The air today is crinkly crisp; it seems fall has arrived at last. The warm days of early October lulled me into thinking it might be a long slow autumn that, if I crossed my fingers and wished hard enough, might ward off wintertime. I’m not a cold-weather person.
Though there are few things I love more than wearing boots, I’m apt to dig in my heels and resist the coming of winter. I look at friends who live up North, slack-jawed with disbelief that they can actually survive, for months on end, enveloped in gloves, hats, scarves and great-big galumphy overshoe looking boots (or worse yet, Uggs). In fact, I make it my mission every year when the cold weather hits to go absolutely as long as I possibly can without putting on gloves. A truly triumphant year is one where I don’t pull them out of my pockets, at all.
So you see why today I started looking through pictures I shot in July of our vacation to Cumberland Falls.
Look at the green. Look at the smiles. Look at the humidity-induced exhaustion. The day I took this photo we were on a hike to Eagle Falls, located on a tributary to the Cumberland River, below the actual falls. It’s a strenuous hike, and a strange one too in that you go uphill and downhill quite sharply both ways. At any rate, what you probably can’t see in this picture is that it was so humid Tras’s glasses were fogged up. Mine too. Man, it was hot.
Man, I wish it were that hot now.
Look at this.
This was yesterday. This is totally unacceptable. No, not the fact that Trassie’s out there playing soccer and — here we document the earth-shattering news — yesterday HE MADE A GOAL! (Insert wild cheering, squealing and the pounding of proud parental feet.)
No, what’s unacceptable is the fact that I had to wear a coat, ear muffs, boots (well, that part was OK) and gloves. Yes you heard me. I’ve burned the whole No Gloves this Winter thing before we’ve even hit Halloween.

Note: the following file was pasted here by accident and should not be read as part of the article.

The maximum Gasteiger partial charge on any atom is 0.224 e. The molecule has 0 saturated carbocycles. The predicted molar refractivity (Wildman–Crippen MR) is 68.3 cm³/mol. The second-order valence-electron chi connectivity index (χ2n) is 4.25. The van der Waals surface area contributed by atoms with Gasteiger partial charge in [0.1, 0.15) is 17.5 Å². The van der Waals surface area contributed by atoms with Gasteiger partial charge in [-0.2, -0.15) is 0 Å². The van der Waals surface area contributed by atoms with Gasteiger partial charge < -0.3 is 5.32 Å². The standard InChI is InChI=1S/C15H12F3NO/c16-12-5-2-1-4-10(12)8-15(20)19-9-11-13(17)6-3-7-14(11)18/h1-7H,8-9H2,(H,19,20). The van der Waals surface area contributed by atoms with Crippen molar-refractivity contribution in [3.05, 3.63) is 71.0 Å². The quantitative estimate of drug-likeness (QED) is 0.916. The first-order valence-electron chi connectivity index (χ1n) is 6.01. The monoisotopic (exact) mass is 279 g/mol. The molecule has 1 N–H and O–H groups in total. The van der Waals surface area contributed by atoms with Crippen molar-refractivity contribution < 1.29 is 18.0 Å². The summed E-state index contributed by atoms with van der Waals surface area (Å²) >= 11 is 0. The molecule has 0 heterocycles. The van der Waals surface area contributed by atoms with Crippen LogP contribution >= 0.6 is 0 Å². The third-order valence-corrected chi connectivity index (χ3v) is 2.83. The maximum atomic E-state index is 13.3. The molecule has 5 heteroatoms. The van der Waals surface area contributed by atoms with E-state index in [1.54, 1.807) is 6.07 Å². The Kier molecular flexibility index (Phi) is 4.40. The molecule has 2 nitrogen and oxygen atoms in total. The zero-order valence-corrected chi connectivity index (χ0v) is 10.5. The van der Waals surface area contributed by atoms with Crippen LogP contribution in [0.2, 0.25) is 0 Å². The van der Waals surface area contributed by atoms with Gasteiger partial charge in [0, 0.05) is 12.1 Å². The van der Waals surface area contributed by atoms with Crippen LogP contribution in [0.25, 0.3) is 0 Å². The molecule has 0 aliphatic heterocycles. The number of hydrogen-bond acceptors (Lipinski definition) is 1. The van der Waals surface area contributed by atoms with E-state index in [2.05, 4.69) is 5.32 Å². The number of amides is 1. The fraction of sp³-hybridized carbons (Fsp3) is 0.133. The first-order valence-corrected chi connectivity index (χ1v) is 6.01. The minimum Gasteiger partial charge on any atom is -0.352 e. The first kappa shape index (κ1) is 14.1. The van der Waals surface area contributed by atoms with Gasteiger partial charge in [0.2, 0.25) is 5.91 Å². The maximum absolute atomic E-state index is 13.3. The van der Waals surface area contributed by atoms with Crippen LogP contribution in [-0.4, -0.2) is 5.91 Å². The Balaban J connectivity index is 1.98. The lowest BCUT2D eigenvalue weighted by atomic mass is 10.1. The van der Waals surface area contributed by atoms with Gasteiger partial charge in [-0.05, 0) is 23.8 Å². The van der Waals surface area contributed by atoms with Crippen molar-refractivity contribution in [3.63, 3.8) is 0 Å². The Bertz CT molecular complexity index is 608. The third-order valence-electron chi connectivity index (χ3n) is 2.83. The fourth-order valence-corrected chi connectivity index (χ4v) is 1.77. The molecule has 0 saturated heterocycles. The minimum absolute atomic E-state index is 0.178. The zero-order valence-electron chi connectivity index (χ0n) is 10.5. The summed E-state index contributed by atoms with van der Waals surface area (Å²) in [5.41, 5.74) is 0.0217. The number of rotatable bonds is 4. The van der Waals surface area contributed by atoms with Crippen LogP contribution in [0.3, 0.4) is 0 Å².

This is more my speed.
Kayaking. In addition to viewing the lovely falls, hiking, general meandering around and a little swimming, we took a day trip down the Big South Fork of the Cumberland River.
It was simply wonderful. Claire, Christopher and I each had our own kayak, while Tras took Trassie in a longer double kayak which was less maneuverable but safer for the tot. The river wasn’t particularly deep, the section they turned us loose on had a slow current and there were four or so gentle rapids to keep the adrenaline flowing if things threatened to get too relaxing. I counted dozens of kingfishers along the banks, though I never spotted one actually fishing. We passed beneath several abandoned bridges, stopped to do some swimming and generally felt like we were the last people on the planet.
The day was warm but not too hot; the following day it rained, which was the source of the humidity along our Eagle Falls hike.
Our week at Cumberland was just the type of vacation such breaks from the routine were meant to be. As I sat listening to the roar of the falls, the quiet lap of water against my kayak or the sounds of my children’s voices, I was storing up peace that would carry me through stressful times in the coming year. Whenever office politics or other irritants lurch into my life, I can draw strength from this and other breaks from the ordinary that, by virtue of their effect on me, became extraordinary.
Swimming and skipping rocks. Hiking, paddling, listening to the sounds of nature. Finding hidden treasures along the path.
Not every moment was soaked in the pleasures of the out-of-doors. The lodge at Cumberland Falls has some small duplexes that, while smaller than a cabin, are larger than a hotel room and come equipped with a mini-kitchen. Trassie dubbed our room the “Little-Tel,” and just hanging around our room proved also to be time well-spent. Whether one is equipped with electronic devices or not.
When a mid-October frost bites my gloveless hand, it’s a source of warmth to remember the falls in autumn. They used to call it the “Niagara of the South.” I’d like to go on record as saying I’m damn glad that there is a Niagara — emphasis on South — that can take away the chill.